Making a story social isn't all about marketing. It's also about helping to build a better narrative – extending and enriching the story, whether your story is driven by a fictional character or a brand. We'll examine current examples of advertising, transmedia, brand fiction and branded content to determine what makes stories work for today's social audiences--and what makes them fail.
Brand journalism is often defined by what it isn’t. It’s not just blogging, it’s not PR, but it isn’t traditional reporting either. This session will focus not only on defining brand journalism, but also will go in-depth on what brand journalism looks like in action, how organizations can incorporate editorial practices and how traditional journalists can make the shift. MarketingProfs Chief Content Officer Ann Handley will sit down with Twitter’s Editorial Director Karen Wickre, Eloqua’s in-house reporter Jesse Noyes and Erica Swallow of Southern Swallow Productions to discuss what adaptations need to be made in corporate environments, how to mitigate bias, and what policies you should institute to ensure the emerging practice’s integrity. It’s brand journalism, with a real world emphasis. This session is sponsored by Eloqua.
For every brand turning on a new listening program or focusing on engaging their users online there is a lot of attention on the topic of social media strategy. Brands that don't have one are desperately chasing one - yet the problem is no longer a lack of strategy. That's so 2011. The problem now is that more and more brands are becoming strategically unlikeable. Being social isn't the same thing as being likeable. In some cases, they are actually opposite. In this panel, we will talk about the one principle that every successful person already knows, yet the one that has eluded so many brands ... why likeability is actually the golden trump card, and why brands are historically so bad at it. From examining the lessons from completely unlikeable leaders like Steve Jobs or Rupert Murdoch to sharing the theories of building likeable brands and the new culture of "likeonomics," Rohit Bhargava and Dave Kerpen, two bestselling authors will take audience members inside what it means to be unlikeable and offer real tips on how to avoid falling into that trap ... as a business and as a person.
Years ago, it was porn sites always pushing the envelope on graphics, interactivity, engagement, commerce, and stickiness (ewww). Now, it’s social media that’s getting lucky and monetizing eyeballs. In just the past two years, social technology has changed radically: Sure, previous advances in web, commerce and web content were largely driven by the adult market. But the current focus on collaboration and content sharing is being driven by individuals sharing their actual (as opposed to fantasy) experiences with brands, products and services. Social technology is redefining—and being redefined by—the interplay among organizations, customers and communities in what’s coming to be known as social business. Our speakers are social technology hotties. They have Klout scores ranging from the high 60s to the high 80s—so these are leaders of the social media pack. They’re here to lay out the future of social business so you can jump on it and profit from it. We promise a memorable, thrill-a-minute session that’ll leave you begging for more. We promise this will be the most fun you can have at the conference with your clothes on. This session is sponsored by NetBase.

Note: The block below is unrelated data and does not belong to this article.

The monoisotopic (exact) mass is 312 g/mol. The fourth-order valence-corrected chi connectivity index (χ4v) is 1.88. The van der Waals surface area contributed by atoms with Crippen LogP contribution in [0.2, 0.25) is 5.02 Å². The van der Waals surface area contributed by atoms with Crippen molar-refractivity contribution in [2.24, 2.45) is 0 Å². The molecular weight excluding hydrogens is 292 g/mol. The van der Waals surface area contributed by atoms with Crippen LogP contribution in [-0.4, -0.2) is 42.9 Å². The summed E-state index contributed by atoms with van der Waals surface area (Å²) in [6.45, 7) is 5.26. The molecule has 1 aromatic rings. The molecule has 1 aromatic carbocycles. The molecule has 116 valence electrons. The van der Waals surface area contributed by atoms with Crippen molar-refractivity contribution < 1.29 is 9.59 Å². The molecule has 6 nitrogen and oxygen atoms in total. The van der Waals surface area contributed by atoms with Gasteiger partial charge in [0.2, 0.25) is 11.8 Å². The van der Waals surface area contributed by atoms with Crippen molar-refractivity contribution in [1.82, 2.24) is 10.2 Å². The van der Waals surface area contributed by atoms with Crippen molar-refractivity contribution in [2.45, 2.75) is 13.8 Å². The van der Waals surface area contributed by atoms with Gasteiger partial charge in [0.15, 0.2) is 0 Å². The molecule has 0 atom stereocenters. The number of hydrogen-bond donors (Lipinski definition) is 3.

Procter & Gamble recently commissioned Flow Nonfiction to create a documentary film capturing one of its signature cause programs: Pantene Beautiful Lengths. PBL has donated over 272,000 ponytails for real-hair wigs to the American Cancer Society, and also generated significant ROI for the brand itself. How and why has the program succeeded in making good on doing good? Through communication innovation, like branded documentary film. Marketers and filmmakers, your union is at hand. Film-driven campaigns are setting a new standard of authenticity and ROI. PR and digital agencies are leveraging branded film assets through interactive, integrated campaigns -- building brand platforms and driving user-generated content. But how do marketers sell in films to clients? How do filmmakers and brand managers execute the process? How is branded content best leveraged? And does it actually deliver? This panel’s case study provides a 360 view - and best practices - from the campaign’s key partners.
The lines between the digital world and the music world have blurred. Every minute a band signs up for Twitter, posts something on Facebook or updates their website reaching millions of adoring fans around the world (aka possible consumers). It’s no secret that music is a great way to reach and connect with new consumers but today’s landscape offers more than just connections. Hear from Dan Vinh (Renaissance Hotels), Courtney Blacker (JanSport), Umut Ozaydinli (Deviant Ventures), Brad Josling (HIP Digital) and Panos Panay (Sonicbids) on how they’re using Social Music Marketing to tap into emerging bands and these bands’ marketing prowess to create new brand loyalists.